The design was produced with Italian assistance despite ideological differences between the Soviets and Fascist Italy. They resembled contemporary destroyers built in Italy for the Greek and Turkish Navies.

They suffered from some of the same weaknesses of contemporary Italian ships with structural weakness and limited seaworthiness. There were also significant machinery problems in the earliest ships. The design flaws were apparent after trials of the first units in 1936/7 and production stopped after 30 ships. A modified design was then placed into production as the Type 7U.

Four surviving ships from the Pacific Fleet were transferred to the People's Liberation Army Navy and served as the Anshan class destroyers.

Ships[edit]

Black Sea Fleet[edit]

Ship Builder Launched Completed Fate
Bodry - Бодрый (Brisk) Marti Yard, Nikolaev 1936 1938 scrapped 1950s page in Russian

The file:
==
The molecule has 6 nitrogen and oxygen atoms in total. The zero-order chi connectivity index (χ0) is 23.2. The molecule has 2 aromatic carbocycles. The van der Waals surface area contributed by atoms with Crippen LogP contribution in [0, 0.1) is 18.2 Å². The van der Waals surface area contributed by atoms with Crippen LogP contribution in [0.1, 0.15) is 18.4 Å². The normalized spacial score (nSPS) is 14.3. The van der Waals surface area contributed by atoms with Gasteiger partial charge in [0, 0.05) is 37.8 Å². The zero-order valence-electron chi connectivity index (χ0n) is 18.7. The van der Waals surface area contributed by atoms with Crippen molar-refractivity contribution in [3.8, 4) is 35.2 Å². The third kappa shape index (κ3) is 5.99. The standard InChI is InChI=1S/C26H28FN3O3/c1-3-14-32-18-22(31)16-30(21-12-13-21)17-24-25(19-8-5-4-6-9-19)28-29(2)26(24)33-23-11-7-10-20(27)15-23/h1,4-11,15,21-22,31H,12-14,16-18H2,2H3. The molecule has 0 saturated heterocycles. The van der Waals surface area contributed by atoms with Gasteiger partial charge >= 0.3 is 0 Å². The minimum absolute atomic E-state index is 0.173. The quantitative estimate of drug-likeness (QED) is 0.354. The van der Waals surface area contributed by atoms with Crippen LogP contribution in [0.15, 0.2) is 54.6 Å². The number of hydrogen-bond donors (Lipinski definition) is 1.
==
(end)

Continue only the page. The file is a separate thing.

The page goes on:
Bystry - Быстрый (Rapid) Marti Yard, Nikolaev 1936 Nov 1938 sunk 1 July 1941 by magnetic mine
Bezuprechny - Безупречный ( Irreproachable) 61 Kommunar yard, Nikolaev 1936 1938 sunk 26 June 1942 page in Russian
Bditelny - Бдительный (Watchful) 61 Kommunar yard, Nikolaev 1936 1938 sunk 2 July 1942 Page in Russian
Boiky - Бойкий (Spry / bold) Marti Yard, Nikolaev 29 Oct 1936 1 May 1939 scrapped 1958, Page in Russian
Bezposhchadny - Беспощадный (Merciless) Sevastopol Navy Yard 1937 Sept 1939 sunk 6 October 1943, bombing by Stukas page in Russian

Baltic Fleet[edit]

Ship Builder Launched Completed Fate
Gnevny (wrathful) Zhdanov Yard, Leningrad 13 June 1936 31 jan 1939 sunk 23 June 1941 by mines
Gordy (proud) Baltic yard, Leningrad 1936 1938 transferred to the Soviet Northern Fleet in 1941, scrapped 1950s